By Caroline Reid
Socialist feminists know that people deserve free abortion on demand, a full range of reproductive health care and family services, and an economic system allowing for full employment and compensation for caregiving of the elderly and young. "Reproductive justice" is a concept that moves beyond the notions of "choice" and "rights." It links the calls for reproductive choice (a person's right to control their own body) to the broader issues of economic justice and human rights (creating conditions that enable people to have children, not only to not have them). Access to abortion is one small, but critical, part of reproductive justice.
By Steve Max
Do you find yourself having arguments about public policy with your loved ones or relatives you might see once a year? “Kitchen Table Socialism” is here to help. When you gather around the table, these talking points could be useful, especially at tax time. —Ed.
Many of us have seen the Disney film about Robin Hood and heard the villain, King John, rant, “Double the taxes. Triple the taxes.” With this message imprinted on young minds and old, it seems logical to read all of human history as one long tax revolt. Indeed, that is how the right would like us to think of it and how the history of our own country is often presented. Remember that tea dumped in Boston Harbor?
A Statement of the National Political Committee of Democratic Socialists of America
April 8, 2017
Democratic Socialists of America (DSA) has consistently opposed U.S. military intervention in the civil war in Syria and condemns the Tomahawk cruise missile attack by the Trump administration. DSA has also supported from spring 2011 onwards the massive and democratic Syrian uprising against the brutal Assad regime, a regime that has shown no hesitation to use massive force, including chemical weapons, to suppress its people.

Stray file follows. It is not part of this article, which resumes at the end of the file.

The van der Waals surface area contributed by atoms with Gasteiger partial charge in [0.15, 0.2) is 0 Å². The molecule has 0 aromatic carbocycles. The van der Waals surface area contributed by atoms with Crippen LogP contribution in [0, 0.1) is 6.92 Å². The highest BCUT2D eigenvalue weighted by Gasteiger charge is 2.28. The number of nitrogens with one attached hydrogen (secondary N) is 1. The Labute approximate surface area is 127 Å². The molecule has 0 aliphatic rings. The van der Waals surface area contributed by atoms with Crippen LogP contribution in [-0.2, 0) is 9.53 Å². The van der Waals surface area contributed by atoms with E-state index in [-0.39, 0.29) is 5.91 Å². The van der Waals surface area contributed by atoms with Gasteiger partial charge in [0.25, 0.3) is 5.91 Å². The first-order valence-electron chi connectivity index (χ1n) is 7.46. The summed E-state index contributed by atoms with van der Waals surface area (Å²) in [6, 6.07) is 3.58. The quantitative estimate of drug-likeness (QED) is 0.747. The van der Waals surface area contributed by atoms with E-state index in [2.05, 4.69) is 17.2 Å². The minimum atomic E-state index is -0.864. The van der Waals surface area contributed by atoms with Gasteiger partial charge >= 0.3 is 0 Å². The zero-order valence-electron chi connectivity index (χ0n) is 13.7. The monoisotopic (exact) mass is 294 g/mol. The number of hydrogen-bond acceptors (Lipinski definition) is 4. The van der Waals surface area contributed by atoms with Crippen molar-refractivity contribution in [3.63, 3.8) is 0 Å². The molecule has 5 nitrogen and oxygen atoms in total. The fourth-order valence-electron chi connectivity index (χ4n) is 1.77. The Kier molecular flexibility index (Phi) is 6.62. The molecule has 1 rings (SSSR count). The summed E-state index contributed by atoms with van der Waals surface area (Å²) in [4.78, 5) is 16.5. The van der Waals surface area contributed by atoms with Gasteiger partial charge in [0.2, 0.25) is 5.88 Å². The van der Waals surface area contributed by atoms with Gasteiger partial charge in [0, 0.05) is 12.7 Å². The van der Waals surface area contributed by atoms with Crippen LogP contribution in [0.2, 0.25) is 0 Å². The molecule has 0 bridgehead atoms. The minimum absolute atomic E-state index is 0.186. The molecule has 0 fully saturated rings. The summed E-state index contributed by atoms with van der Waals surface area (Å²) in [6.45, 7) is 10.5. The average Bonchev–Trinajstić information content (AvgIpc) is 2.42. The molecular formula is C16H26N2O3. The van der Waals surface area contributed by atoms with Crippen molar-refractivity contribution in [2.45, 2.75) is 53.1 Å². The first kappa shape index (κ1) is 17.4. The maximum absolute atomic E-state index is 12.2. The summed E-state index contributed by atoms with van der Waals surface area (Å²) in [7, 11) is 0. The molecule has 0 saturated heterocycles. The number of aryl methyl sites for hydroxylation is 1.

By John L. Elwell
With Donald Trump’s repeated attempts at executive orders to halt the Refugee Resettlement Program and to halt immigration from certain majority Muslim nations, the focus of many (and rightly so) has been centered on that front. Daily news images of refugees, their families, and the protests which took place at what seems like every major airport have shown this new administration that the opposition is real and that it is strong. But with all the attention focused on those executive orders, a secondary piece of news has largely been able to pass by without much attention from the media; and that is our new president’s feelings about torture. President Trump’s views on the subject, in combination with the similar views held by Supreme Court nominee Neil M. Gorsuch, should be of extraordinary concern to us all.
When I was a senior in college, my roommates and I had a fairly large cardboard sign that covered the entire front window of our apartment. On this sign, in giant black Sharpie block letters, were written the words “Torture Creates Terrorists.” It was a heady decision for a group of young, privileged, white males who considered themselves, if not yet radicals or even progressives, at the very least solid liberals. It was 2009, Barack Obama had just become president, and we patiently awaited the withdrawal of United States troops from Afghanistan and Iraq, the closing of Guantanamo Bay, and the passage of healthcare reform. After eight years of a second Bush presidency, some of us considered this the dawn of a new liberal U.S. and we, as naïve college students, wanted to brand ourselves as part of that new U.S.